To speak with authority on a subject, especially the reality of a phenomenon means you’ve done some empirical research on the subject, something O’Shea had not done and wasn’t highlighting. Plowman had done that to gain a PhD, so he had obviously done some empirical research. I do not believe the University of Melbourne is disposed to bestowing PhDs for less, but O’Shea is brave enough to disparage it for bestowing a PhD on Plowman. However, I do not believe Plowman offered a book of empirical research, what he offered was a book of observations from travels in places where UFOs had been seen, a lot like Steve Fry’s Last Chance To See (BBC TV 2009) which traces Douglas Adams and Mark Carwardine’s journeys in search of endangered animals. I do not believe Fry to be a ‘scientist’ with a doctorate in one of the natural sciences, what he has is a degree in English literature, and his BBC program is mostly entertainment, raising awareness rather than a scientific inquiry into animals on the brink of extinction.

O’Shea clearly situates the UFO phenomenon in the psychological realm. This is clearly evident when he situates ALL eyewitness accounts of UFOs in with those who are said to have seen things like the ‘burning bush’, the Milvian Bridge, and ‘apocalyptic visions’, which according to O’Shea are simply “stories constructed to fill our [their] lack of understanding, to add a layer of memorable magic to unexpected events”. Basically, Moses, Constantine and Joan of Arc tell ‘little white lies’ or tell tall tales about or engage in extreme embellishment of said historical events. O’Shea cannot prove that these events didn’t happen simply because he wasn’t there to witness them himself.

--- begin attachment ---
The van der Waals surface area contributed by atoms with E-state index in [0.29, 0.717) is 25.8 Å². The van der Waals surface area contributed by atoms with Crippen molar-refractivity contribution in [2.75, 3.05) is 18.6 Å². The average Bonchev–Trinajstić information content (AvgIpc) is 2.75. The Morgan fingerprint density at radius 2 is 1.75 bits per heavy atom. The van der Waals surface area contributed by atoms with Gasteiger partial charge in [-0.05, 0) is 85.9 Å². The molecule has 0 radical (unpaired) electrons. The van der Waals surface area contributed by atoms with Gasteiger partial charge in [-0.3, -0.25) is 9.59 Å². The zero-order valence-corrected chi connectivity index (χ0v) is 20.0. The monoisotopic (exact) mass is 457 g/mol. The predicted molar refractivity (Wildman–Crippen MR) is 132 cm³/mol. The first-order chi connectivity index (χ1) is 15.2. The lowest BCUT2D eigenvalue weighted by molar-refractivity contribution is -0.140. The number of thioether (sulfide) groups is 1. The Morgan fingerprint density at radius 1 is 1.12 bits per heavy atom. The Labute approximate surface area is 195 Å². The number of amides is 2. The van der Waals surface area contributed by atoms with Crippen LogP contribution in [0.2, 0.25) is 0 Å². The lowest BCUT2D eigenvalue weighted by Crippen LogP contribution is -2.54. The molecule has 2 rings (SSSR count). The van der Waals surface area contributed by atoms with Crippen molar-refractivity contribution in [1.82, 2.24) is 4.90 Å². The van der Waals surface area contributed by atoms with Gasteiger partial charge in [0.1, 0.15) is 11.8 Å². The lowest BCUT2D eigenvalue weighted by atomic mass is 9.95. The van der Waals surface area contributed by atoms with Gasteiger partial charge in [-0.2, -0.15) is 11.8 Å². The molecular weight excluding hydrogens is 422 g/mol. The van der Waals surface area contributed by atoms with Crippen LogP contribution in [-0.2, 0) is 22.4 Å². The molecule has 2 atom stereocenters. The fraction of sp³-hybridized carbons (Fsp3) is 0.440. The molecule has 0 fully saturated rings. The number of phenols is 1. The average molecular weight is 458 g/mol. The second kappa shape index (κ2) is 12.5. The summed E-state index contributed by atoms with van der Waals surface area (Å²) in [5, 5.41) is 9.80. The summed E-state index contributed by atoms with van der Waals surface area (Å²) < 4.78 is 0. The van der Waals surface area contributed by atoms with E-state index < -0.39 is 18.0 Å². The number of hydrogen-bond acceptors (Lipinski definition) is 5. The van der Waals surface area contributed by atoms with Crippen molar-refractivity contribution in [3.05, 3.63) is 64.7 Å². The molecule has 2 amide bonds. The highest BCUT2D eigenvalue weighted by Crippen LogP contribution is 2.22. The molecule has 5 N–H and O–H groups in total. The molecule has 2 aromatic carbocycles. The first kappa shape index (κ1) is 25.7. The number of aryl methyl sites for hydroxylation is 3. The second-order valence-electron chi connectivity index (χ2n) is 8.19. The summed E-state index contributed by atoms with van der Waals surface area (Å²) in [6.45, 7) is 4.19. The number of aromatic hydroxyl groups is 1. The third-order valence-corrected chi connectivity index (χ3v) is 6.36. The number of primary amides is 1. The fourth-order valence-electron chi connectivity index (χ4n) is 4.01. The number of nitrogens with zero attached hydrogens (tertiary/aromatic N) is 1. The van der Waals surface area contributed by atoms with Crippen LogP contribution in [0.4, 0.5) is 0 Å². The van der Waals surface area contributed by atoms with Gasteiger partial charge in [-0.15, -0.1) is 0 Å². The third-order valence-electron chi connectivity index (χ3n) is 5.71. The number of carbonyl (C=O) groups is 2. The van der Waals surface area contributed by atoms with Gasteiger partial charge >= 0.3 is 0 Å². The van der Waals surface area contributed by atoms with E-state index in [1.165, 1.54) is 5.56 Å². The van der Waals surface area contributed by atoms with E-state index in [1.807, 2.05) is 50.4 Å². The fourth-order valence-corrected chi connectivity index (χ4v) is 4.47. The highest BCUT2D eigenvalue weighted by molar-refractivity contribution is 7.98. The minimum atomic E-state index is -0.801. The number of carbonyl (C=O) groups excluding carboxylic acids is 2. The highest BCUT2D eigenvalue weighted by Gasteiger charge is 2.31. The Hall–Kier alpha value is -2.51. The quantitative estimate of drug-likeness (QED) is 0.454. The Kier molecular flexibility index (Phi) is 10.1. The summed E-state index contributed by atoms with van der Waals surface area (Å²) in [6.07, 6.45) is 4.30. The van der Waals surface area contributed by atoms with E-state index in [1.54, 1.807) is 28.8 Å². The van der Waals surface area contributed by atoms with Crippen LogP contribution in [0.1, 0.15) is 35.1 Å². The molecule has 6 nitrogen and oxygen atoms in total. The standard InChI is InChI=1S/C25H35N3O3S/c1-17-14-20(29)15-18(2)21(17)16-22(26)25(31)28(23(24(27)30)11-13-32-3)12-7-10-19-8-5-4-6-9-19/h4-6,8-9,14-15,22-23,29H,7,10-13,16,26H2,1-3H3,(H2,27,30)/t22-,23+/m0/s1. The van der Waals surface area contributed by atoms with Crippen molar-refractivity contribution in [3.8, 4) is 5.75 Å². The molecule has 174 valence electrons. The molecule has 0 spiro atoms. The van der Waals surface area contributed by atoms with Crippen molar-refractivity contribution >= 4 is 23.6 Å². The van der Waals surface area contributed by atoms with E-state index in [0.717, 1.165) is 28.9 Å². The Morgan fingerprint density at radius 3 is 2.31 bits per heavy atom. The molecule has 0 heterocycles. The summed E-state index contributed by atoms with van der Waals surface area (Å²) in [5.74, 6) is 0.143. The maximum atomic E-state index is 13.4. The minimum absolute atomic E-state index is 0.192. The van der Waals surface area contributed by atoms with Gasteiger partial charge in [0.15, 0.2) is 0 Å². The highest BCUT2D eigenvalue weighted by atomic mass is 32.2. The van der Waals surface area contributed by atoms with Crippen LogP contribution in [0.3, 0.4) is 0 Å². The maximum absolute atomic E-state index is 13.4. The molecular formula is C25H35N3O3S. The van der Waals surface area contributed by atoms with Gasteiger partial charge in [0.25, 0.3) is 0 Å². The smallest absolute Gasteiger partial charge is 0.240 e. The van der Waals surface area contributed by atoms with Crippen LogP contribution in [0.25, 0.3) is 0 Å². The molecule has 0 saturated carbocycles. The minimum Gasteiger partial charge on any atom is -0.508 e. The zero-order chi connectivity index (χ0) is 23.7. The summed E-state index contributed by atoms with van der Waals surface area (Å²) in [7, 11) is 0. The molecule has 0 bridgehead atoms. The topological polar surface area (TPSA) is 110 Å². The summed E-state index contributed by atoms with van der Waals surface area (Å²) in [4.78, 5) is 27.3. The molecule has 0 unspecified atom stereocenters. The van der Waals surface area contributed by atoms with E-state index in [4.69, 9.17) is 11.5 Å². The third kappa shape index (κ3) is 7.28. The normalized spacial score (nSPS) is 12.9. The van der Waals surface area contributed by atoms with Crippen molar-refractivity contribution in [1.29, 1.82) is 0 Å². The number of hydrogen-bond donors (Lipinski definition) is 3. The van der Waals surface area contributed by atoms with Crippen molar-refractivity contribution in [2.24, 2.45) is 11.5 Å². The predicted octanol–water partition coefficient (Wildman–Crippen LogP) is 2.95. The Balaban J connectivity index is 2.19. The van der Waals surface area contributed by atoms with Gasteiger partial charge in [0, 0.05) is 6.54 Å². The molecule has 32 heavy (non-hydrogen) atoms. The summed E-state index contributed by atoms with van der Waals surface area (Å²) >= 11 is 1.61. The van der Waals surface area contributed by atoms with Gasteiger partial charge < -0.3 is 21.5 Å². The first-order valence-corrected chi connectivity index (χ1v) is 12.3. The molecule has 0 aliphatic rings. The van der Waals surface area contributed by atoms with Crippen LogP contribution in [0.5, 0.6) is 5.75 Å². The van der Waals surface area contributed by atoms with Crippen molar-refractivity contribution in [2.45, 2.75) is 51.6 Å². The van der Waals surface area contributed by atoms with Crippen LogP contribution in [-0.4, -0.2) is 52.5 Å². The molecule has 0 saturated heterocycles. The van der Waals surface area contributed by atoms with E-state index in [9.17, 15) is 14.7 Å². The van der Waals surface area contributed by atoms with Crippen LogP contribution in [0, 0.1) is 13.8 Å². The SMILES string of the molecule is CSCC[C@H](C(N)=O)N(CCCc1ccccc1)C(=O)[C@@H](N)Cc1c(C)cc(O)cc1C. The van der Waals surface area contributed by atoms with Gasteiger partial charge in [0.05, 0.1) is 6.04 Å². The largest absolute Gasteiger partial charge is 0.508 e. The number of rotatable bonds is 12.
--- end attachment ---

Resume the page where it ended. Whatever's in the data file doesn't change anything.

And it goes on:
Categorizing UFOs as fairy tales is insulting to those who have actually seen UFOs or investigate them ‘scientifically’ and as a result may have had some life-changing experience. It also highlights O’Shea’s ignorance. He didn’t do any research on the reality of UFOs but claims to be a ‘voice of authority’ on the subject. Appealing to psychology to answer his own query of the reality of UFOs, which he made covertly under the cover of a critique of the literary value of Plowman’s book, is narrow minded scepticism and exposes his attitude to the UFO phenomenon. He would be better off simply saying he doesn’t believe in the existence of UFOs rather than underhandedly insulting those who know they exist.

O’Shea does not appeal to scientific expertise in other fields in which research into UFOs has been done and really shows his lack of understanding of the phenomenon. And that’s to O’Shea’s shame and detriment as a self-proclaimed ‘voice of authority’ on the subject of UFOs. I am here not critiquing his ability to write a book review, I am criticizing his underhanded, ignorant insult of those who do serious research on UFOs but who do not call themselves ‘Ufologists’. To call yourself a ‘Ufologist’ and conclude that UFOs do not exist is an oxymoron. What you really are is a debunker not a researcher. For Plowman to conclude his book with the words “I am satisfied that UFOs are and always have been real, even if they don’t exist” and give O’Shea good reason to behave like a seanchaí, makes Plowman either a simpleton or an ignoramus in the true senses of the word and incidentally someone who can write a book, but not someone who is trying to understand the true nature of the phenomenon (see Kerrin Binnie’s ABC radio interview with Australian Astrophysicist, Professor Hughes).


Author: Robert M. Easterbrook

I'm one of those tall thin guys who looks around a lot and keeps to himself. I've recently completed a PhD, thinking it might be useful for something. I'm also a dreamer, because dreaming is far more interesting than the mundane.